Socioeconomic disparity in adult mortality in India: estimations using the orphanhood method

Saikia N ORCID: https://orcid.org/0000-0001-6735-6157, Bora J, & Luy M (2019). Socioeconomic disparity in adult mortality in India: estimations using the orphanhood method. Genus 75 (1) DOI:10.1186/s41118-019-0054-1.

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Abstract

Background
Due to a lack of data, no study has yet documented differences in adult life expectancy in India by education, caste, and religion.

Objective
To examine disparities in socioeconomic status (SES) in the adult mortality rate (40q30) and life expectancy at age 15 (e15) in India.

Data and methods
We estimated adult mortality by SES with the orphanhood method to analyze information related to the survival of respondents’ parents. We used data from the India Human Development Survey 2011–2012. SES was measured by education, caste, religion, and income of the either deceased adults or their offspring.

Results
A consistency analysis between orphanhood estimates and official statistics confirmed the robustness of the estimates. Mortality is higher among adults who are illiterate, belong to deprived castes or tribes, have children with a low level of education, and have a low level of household income. The adult mortality rate varies marginally by religion in India. Life expectancy at 15 (e15) is about 3.50 and 5.7 years shorter for illiterate men and women, respectively, compared with literate men and women. The parameter e15 also varies significantly by educational attainment of offspring. On average, parents of children educated to higher secondary level (and above) gain an extra 3.8–4.6 years of adult life compared to parents of illiterate children. Disparity in e15 by caste and religion is smaller than disparity by education or income.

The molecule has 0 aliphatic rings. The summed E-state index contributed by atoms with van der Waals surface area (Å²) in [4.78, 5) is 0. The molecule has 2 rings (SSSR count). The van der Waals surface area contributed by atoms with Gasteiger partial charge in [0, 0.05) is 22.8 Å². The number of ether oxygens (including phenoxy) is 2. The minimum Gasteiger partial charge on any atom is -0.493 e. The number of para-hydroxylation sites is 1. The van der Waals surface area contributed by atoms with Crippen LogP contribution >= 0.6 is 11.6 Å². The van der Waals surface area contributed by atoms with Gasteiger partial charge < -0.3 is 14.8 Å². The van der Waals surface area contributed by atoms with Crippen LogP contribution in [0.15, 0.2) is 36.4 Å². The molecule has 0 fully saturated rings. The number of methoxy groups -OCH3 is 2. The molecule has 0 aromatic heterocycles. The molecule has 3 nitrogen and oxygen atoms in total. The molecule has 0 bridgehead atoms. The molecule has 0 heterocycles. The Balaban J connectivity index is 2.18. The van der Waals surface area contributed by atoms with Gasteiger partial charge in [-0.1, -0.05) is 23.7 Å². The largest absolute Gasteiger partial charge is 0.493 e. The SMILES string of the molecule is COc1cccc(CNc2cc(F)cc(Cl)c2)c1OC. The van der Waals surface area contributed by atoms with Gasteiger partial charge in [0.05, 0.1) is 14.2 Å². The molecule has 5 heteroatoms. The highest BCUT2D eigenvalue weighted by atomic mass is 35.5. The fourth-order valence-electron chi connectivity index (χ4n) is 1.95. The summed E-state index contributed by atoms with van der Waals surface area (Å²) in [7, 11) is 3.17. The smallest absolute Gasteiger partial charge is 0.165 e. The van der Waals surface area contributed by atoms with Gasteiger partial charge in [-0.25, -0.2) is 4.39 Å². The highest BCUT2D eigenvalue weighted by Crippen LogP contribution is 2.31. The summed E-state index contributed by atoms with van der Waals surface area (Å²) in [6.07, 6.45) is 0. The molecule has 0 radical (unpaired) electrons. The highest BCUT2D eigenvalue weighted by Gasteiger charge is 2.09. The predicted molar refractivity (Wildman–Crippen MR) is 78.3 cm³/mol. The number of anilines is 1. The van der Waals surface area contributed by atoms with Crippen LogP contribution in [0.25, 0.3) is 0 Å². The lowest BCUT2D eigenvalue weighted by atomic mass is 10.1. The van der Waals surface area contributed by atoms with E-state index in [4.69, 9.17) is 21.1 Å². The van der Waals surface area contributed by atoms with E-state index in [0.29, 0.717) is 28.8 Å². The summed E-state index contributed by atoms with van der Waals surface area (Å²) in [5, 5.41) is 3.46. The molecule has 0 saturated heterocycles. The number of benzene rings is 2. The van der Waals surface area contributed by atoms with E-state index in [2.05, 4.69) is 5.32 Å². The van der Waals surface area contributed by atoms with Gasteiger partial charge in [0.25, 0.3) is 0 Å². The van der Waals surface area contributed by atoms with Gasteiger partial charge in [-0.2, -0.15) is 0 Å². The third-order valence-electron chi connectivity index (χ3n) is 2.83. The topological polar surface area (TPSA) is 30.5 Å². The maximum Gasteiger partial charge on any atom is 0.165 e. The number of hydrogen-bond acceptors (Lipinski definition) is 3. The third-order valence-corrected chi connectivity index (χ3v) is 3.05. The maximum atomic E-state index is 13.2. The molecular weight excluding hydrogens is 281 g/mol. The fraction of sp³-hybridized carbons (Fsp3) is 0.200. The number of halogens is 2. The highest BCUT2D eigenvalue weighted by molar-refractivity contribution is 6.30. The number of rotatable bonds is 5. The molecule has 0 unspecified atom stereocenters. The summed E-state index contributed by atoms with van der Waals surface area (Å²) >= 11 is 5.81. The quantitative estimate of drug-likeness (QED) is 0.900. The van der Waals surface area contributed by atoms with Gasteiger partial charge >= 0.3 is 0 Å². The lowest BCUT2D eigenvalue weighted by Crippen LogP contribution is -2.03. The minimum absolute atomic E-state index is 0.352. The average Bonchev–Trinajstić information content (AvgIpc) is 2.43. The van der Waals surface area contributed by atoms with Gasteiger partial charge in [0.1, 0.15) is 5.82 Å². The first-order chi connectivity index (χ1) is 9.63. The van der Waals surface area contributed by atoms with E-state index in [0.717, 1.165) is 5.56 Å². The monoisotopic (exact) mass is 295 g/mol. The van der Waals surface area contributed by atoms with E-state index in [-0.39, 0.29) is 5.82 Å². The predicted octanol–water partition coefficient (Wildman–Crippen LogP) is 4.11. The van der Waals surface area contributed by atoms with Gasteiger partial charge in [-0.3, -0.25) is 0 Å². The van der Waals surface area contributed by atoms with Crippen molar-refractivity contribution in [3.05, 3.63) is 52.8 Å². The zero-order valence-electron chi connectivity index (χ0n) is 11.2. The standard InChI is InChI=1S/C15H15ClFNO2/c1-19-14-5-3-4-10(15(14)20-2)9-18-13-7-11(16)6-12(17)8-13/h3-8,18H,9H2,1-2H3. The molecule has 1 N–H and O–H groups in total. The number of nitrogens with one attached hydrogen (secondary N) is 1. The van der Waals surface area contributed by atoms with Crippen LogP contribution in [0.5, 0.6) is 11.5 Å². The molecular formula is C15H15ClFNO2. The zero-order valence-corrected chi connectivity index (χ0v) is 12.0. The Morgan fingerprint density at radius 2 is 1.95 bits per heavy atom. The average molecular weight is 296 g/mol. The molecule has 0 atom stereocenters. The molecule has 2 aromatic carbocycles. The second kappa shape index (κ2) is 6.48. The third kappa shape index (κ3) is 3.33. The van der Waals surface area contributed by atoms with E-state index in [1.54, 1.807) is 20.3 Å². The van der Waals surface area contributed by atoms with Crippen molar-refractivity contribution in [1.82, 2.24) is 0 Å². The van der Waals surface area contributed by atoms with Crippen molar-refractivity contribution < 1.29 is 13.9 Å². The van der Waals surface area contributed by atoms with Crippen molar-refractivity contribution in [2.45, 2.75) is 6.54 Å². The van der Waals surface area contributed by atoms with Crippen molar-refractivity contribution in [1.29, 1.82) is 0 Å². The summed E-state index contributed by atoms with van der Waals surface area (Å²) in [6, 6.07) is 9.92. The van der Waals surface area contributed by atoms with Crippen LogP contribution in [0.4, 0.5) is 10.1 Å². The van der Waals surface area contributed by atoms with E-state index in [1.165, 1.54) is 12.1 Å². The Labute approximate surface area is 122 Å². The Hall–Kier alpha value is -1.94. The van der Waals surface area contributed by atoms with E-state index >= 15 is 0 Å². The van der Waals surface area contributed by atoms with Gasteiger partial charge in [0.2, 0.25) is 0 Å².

Conclusion
The adult mortality burden falls disproportionately on illiterate adults and adults with less educated offspring. Thus, educational disparity in adult mortality appears to be prominent in Indian context. In the absence of adult mortality statistics by SES in India, we recommend that large-scale surveys should continue collecting data to allow indirect techniques to be applied to estimate mortality and life expectancy in the country.

Item Type: Article
Uncontrolled Keywords: Adult mortality; life expectancy; India; indirect estimation; Orphanhood method; Education; Caste; Religion; IHDS; Socioeconomic status
Research Programs: World Population (POP)
Depositing User: Michaela Rossini
Date Deposited: 04 Feb 2019 07:58
Last Modified: 04 Feb 2019 16:11
URI: http://pure.iiasa.ac.at/15730

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